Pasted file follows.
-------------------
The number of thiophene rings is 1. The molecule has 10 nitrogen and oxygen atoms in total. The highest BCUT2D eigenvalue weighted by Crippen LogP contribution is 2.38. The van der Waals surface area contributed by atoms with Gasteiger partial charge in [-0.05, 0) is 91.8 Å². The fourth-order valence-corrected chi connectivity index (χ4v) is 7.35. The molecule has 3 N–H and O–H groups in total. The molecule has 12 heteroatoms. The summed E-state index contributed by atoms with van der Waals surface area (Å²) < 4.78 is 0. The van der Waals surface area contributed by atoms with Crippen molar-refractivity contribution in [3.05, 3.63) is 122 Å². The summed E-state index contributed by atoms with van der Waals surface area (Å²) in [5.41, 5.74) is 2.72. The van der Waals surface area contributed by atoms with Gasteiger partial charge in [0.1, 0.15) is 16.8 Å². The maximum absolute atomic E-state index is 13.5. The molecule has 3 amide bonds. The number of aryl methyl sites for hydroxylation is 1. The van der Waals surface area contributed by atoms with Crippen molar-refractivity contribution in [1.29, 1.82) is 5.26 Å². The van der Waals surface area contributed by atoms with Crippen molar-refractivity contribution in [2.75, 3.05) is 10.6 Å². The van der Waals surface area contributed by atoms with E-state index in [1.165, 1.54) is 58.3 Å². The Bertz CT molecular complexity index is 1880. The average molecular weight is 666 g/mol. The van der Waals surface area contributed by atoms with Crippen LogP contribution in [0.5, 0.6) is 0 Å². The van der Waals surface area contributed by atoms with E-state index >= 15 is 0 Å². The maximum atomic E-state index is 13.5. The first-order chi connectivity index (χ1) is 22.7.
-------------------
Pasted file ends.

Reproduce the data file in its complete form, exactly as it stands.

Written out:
The number of thiophene rings is 1. The molecule has 10 nitrogen and oxygen atoms in total. The highest BCUT2D eigenvalue weighted by Crippen LogP contribution is 2.38. The van der Waals surface area contributed by atoms with Gasteiger partial charge in [-0.05, 0) is 91.8 Å². The fourth-order valence-corrected chi connectivity index (χ4v) is 7.35. The molecule has 3 N–H and O–H groups in total. The molecule has 12 heteroatoms. The summed E-state index contributed by atoms with van der Waals surface area (Å²) < 4.78 is 0. The van der Waals surface area contributed by atoms with Crippen molar-refractivity contribution in [3.05, 3.63) is 122 Å². The summed E-state index contributed by atoms with van der Waals surface area (Å²) in [5.41, 5.74) is 2.72. The van der Waals surface area contributed by atoms with Gasteiger partial charge in [0.1, 0.15) is 16.8 Å². The maximum absolute atomic E-state index is 13.5. The molecule has 3 amide bonds. The number of aryl methyl sites for hydroxylation is 1. The van der Waals surface area contributed by atoms with Crippen molar-refractivity contribution in [1.29, 1.82) is 5.26 Å². The van der Waals surface area contributed by atoms with Crippen molar-refractivity contribution in [2.75, 3.05) is 10.6 Å². The van der Waals surface area contributed by atoms with E-state index in [1.165, 1.54) is 58.3 Å². The Bertz CT molecular complexity index is 1880. The average molecular weight is 666 g/mol. The van der Waals surface area contributed by atoms with Crippen LogP contribution in [0.5, 0.6) is 0 Å². The van der Waals surface area contributed by atoms with E-state index >= 15 is 0 Å². The maximum atomic E-state index is 13.5. The first-order chi connectivity index (χ1) is 22.7.